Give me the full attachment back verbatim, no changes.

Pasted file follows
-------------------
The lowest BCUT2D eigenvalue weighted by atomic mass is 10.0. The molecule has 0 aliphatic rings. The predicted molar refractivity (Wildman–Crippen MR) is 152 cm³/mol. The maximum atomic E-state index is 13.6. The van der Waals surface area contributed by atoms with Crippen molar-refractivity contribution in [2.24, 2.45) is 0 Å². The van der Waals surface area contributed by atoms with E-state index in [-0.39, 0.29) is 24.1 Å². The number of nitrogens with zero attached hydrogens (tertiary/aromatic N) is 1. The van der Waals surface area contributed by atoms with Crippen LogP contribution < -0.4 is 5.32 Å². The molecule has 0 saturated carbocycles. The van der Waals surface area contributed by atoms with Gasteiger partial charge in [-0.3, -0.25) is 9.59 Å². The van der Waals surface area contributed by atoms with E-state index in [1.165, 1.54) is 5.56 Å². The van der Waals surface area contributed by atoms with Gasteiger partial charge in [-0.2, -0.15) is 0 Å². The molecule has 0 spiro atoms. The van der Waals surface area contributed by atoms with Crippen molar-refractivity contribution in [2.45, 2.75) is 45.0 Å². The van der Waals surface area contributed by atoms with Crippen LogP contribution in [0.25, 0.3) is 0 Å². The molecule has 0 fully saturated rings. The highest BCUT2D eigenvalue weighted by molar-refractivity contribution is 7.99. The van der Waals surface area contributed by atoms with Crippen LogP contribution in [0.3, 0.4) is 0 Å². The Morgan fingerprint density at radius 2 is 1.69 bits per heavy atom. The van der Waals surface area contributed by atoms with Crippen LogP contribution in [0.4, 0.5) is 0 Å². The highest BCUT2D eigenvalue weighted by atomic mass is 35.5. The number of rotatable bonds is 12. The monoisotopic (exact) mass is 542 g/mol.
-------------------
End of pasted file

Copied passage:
The lowest BCUT2D eigenvalue weighted by atomic mass is 10.0. The molecule has 0 aliphatic rings. The predicted molar refractivity (Wildman–Crippen MR) is 152 cm³/mol. The maximum atomic E-state index is 13.6. The van der Waals surface area contributed by atoms with Crippen molar-refractivity contribution in [2.24, 2.45) is 0 Å². The van der Waals surface area contributed by atoms with E-state index in [-0.39, 0.29) is 24.1 Å². The number of nitrogens with zero attached hydrogens (tertiary/aromatic N) is 1. The van der Waals surface area contributed by atoms with Crippen LogP contribution < -0.4 is 5.32 Å². The molecule has 0 saturated carbocycles. The van der Waals surface area contributed by atoms with Gasteiger partial charge in [-0.3, -0.25) is 9.59 Å². The van der Waals surface area contributed by atoms with E-state index in [1.165, 1.54) is 5.56 Å². The van der Waals surface area contributed by atoms with Gasteiger partial charge in [-0.2, -0.15) is 0 Å². The molecule has 0 spiro atoms. The van der Waals surface area contributed by atoms with Crippen molar-refractivity contribution in [2.45, 2.75) is 45.0 Å². The van der Waals surface area contributed by atoms with Crippen LogP contribution in [0.25, 0.3) is 0 Å². The molecule has 0 fully saturated rings. The highest BCUT2D eigenvalue weighted by molar-refractivity contribution is 7.99. The van der Waals surface area contributed by atoms with Crippen LogP contribution in [0.3, 0.4) is 0 Å². The Morgan fingerprint density at radius 2 is 1.69 bits per heavy atom. The van der Waals surface area contributed by atoms with Crippen LogP contribution in [0.4, 0.5) is 0 Å². The highest BCUT2D eigenvalue weighted by atomic mass is 35.5. The number of rotatable bonds is 12. The monoisotopic (exact) mass is 542 g/mol.